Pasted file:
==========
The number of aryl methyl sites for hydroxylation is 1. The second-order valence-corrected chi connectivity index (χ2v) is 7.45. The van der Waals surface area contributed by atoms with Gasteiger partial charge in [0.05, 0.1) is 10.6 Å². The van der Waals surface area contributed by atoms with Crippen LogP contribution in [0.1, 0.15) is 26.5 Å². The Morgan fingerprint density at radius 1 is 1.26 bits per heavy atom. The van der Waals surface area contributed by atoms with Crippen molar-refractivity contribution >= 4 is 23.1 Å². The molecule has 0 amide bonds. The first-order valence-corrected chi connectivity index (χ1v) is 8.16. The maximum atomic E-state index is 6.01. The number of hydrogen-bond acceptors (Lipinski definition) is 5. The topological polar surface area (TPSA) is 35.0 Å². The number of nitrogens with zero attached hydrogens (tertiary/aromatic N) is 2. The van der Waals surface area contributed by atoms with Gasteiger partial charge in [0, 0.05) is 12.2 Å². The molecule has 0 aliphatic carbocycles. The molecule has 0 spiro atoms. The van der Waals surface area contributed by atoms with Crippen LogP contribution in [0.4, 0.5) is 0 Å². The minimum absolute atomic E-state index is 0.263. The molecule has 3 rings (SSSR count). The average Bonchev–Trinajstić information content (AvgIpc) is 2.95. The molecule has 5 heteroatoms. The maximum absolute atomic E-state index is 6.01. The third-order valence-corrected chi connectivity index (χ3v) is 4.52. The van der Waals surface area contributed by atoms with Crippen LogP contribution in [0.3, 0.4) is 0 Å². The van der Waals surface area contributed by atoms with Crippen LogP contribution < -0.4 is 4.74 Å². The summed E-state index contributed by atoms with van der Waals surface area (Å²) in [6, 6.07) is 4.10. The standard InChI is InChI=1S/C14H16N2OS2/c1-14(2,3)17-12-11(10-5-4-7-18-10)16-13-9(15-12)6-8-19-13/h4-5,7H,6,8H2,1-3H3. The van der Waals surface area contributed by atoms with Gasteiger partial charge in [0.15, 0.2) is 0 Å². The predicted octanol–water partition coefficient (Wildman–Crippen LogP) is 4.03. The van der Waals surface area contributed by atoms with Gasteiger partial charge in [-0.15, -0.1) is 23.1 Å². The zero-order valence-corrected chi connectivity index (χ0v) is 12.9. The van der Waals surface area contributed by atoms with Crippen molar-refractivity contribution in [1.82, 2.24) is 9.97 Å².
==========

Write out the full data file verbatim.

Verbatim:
The number of aryl methyl sites for hydroxylation is 1. The second-order valence-corrected chi connectivity index (χ2v) is 7.45. The van der Waals surface area contributed by atoms with Gasteiger partial charge in [0.05, 0.1) is 10.6 Å². The van der Waals surface area contributed by atoms with Crippen LogP contribution in [0.1, 0.15) is 26.5 Å². The Morgan fingerprint density at radius 1 is 1.26 bits per heavy atom. The van der Waals surface area contributed by atoms with Crippen molar-refractivity contribution >= 4 is 23.1 Å². The molecule has 0 amide bonds. The first-order valence-corrected chi connectivity index (χ1v) is 8.16. The maximum atomic E-state index is 6.01. The number of hydrogen-bond acceptors (Lipinski definition) is 5. The topological polar surface area (TPSA) is 35.0 Å². The number of nitrogens with zero attached hydrogens (tertiary/aromatic N) is 2. The van der Waals surface area contributed by atoms with Gasteiger partial charge in [0, 0.05) is 12.2 Å². The molecule has 0 aliphatic carbocycles. The molecule has 0 spiro atoms. The van der Waals surface area contributed by atoms with Crippen LogP contribution in [0.4, 0.5) is 0 Å². The minimum absolute atomic E-state index is 0.263. The molecule has 3 rings (SSSR count). The average Bonchev–Trinajstić information content (AvgIpc) is 2.95. The molecule has 5 heteroatoms. The maximum absolute atomic E-state index is 6.01. The third-order valence-corrected chi connectivity index (χ3v) is 4.52. The van der Waals surface area contributed by atoms with Crippen LogP contribution in [0.3, 0.4) is 0 Å². The van der Waals surface area contributed by atoms with Crippen LogP contribution < -0.4 is 4.74 Å². The summed E-state index contributed by atoms with van der Waals surface area (Å²) in [6, 6.07) is 4.10. The standard InChI is InChI=1S/C14H16N2OS2/c1-14(2,3)17-12-11(10-5-4-7-18-10)16-13-9(15-12)6-8-19-13/h4-5,7H,6,8H2,1-3H3. The van der Waals surface area contributed by atoms with Gasteiger partial charge in [0.15, 0.2) is 0 Å². The predicted octanol–water partition coefficient (Wildman–Crippen LogP) is 4.03. The van der Waals surface area contributed by atoms with Gasteiger partial charge in [-0.15, -0.1) is 23.1 Å². The zero-order valence-corrected chi connectivity index (χ0v) is 12.9. The van der Waals surface area contributed by atoms with Crippen molar-refractivity contribution in [1.82, 2.24) is 9.97 Å².